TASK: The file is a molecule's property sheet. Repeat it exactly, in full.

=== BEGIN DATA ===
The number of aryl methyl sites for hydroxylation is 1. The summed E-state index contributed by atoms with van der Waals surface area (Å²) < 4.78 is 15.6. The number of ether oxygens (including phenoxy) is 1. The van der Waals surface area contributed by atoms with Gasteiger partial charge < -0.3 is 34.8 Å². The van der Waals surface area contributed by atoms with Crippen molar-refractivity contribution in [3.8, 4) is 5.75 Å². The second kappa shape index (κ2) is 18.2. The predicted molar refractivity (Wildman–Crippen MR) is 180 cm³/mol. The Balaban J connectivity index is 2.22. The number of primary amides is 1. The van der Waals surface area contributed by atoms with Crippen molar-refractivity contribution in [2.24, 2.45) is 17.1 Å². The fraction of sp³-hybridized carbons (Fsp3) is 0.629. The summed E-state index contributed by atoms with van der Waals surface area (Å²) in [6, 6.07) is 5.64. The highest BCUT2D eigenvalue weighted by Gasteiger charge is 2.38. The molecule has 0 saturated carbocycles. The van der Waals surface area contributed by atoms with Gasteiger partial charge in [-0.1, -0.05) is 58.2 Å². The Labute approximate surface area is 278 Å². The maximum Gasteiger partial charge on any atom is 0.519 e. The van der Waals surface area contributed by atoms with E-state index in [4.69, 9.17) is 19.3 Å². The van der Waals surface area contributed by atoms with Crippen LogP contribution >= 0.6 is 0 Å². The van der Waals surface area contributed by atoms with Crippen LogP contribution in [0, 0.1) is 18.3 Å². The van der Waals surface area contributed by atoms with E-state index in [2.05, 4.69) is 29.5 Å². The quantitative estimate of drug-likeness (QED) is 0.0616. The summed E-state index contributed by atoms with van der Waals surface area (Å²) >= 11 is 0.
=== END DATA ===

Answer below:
The number of aryl methyl sites for hydroxylation is 1. The summed E-state index contributed by atoms with van der Waals surface area (Å²) < 4.78 is 15.6. The number of ether oxygens (including phenoxy) is 1. The van der Waals surface area contributed by atoms with Gasteiger partial charge < -0.3 is 34.8 Å². The van der Waals surface area contributed by atoms with Crippen molar-refractivity contribution in [3.8, 4) is 5.75 Å². The second kappa shape index (κ2) is 18.2. The predicted molar refractivity (Wildman–Crippen MR) is 180 cm³/mol. The Balaban J connectivity index is 2.22. The number of primary amides is 1. The van der Waals surface area contributed by atoms with Crippen molar-refractivity contribution in [2.24, 2.45) is 17.1 Å². The fraction of sp³-hybridized carbons (Fsp3) is 0.629. The summed E-state index contributed by atoms with van der Waals surface area (Å²) in [6, 6.07) is 5.64. The highest BCUT2D eigenvalue weighted by Gasteiger charge is 2.38. The molecule has 0 saturated carbocycles. The van der Waals surface area contributed by atoms with Gasteiger partial charge in [-0.1, -0.05) is 58.2 Å². The Labute approximate surface area is 278 Å². The maximum Gasteiger partial charge on any atom is 0.519 e. The van der Waals surface area contributed by atoms with E-state index in [4.69, 9.17) is 19.3 Å². The van der Waals surface area contributed by atoms with Crippen LogP contribution >= 0.6 is 0 Å². The van der Waals surface area contributed by atoms with Crippen LogP contribution in [0, 0.1) is 18.3 Å². The van der Waals surface area contributed by atoms with E-state index in [2.05, 4.69) is 29.5 Å². The quantitative estimate of drug-likeness (QED) is 0.0616. The summed E-state index contributed by atoms with van der Waals surface area (Å²) >= 11 is 0.